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expanding circles “Our hope” The problems facing Africa—lack of education, unemployment, rising population—are not going away. The United Nations Population Division has predicted that Africa’s population will reach approximately four billion people by 2100. According to Washington Post writer Max Fisher, this population explosion is “nearly unprecedented in human history… there will be four times the workforce, four times the resource burden, four times as many voters. The rapid growth will likely transform political and social dynamics within African countries and thus their relationship with the rest of the world.” The Archbishop Desmond Tutu met with other African leaders in 2012 to discuss the need for education reform, job creation and mentoring, and access to capital. One of the most pressing questions discussed was how young people’s voices could be heard in a continent where the average age of political leaders is 62. Addressing the youth in the audience,

ask the expert With the urgent challenges faced by those in the developing world, how does increasing access to higher education help drive political progress in those countries and regions? Increasing access to higher education is certainly not the most urgent shortterm priority for many countries in the developing world – that might be containing military conflict, controlling AIDS and malaria, or reducing the most extreme poverty. But where positive longer-term political change is concerned, higher education can play a vital role in several ways. First, developing countries are often governed by parties or factions that monopolize access to government jobs, financial resources, information, or public services. Colleges and universities can bend or break these monopolies by offering students the skills necessary to mobilize for political accountability and responsiveness. Through exchanges, research collaboration, and travel these students and graduates can also participate in networks of like-minded people facing similar challenges in other cities, regions, or countries. These networks are valuable social resources, whether graduates aspire to increase agricultural efficiency in their home villages or found international NGOs. Finally, higher education often expands students’ knowledge of the legal and political norms that are associated with political stability and economic success elsewhere. This knowledge, reinforced by the skills and networks just mentioned, can lead to increased expectations of political transparency, rights protection, and the rule of law. Dr. Matt Murphy is Assistant Professor of Political Science at Centenary College.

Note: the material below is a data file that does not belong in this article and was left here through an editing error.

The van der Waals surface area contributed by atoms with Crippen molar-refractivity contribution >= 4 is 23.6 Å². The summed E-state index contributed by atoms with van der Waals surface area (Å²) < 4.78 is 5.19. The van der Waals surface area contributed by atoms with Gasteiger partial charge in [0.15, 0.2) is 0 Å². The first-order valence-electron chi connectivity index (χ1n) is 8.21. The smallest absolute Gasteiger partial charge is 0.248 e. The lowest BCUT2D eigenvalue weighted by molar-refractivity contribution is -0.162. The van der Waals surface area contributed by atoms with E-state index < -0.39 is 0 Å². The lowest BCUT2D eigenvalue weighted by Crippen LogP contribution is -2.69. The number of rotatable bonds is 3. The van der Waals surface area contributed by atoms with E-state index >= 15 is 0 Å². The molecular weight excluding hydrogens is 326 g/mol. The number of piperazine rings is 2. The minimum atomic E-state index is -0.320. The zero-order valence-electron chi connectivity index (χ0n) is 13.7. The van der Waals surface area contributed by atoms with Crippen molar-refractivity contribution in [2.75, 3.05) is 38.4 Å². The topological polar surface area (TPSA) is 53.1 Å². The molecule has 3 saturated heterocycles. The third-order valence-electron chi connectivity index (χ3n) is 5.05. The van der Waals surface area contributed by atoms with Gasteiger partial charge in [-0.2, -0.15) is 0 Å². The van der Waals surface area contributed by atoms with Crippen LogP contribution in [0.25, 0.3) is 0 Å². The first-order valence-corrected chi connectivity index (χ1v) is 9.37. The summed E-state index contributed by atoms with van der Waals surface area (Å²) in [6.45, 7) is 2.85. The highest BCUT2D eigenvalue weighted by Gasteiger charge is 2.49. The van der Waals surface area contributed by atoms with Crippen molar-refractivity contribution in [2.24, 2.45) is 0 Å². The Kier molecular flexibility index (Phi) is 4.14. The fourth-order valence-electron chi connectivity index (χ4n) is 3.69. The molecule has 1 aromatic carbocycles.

Archbishop Tutu encouraged them to step up: “Young people really are dreamers. They dream of a better kind of world. Don’t be affected by the cynicism of


Expanding Circles

Learn more about UNESCO’s efforts to overhaul and reform education in Africa.

‘oldies’ like us. Go ahead and dream of a different kind of world. You young

Much of Africa’s future depends on economic stability and growth.

people are our hope.” 

Check the numbers.

Encircle Fall 2013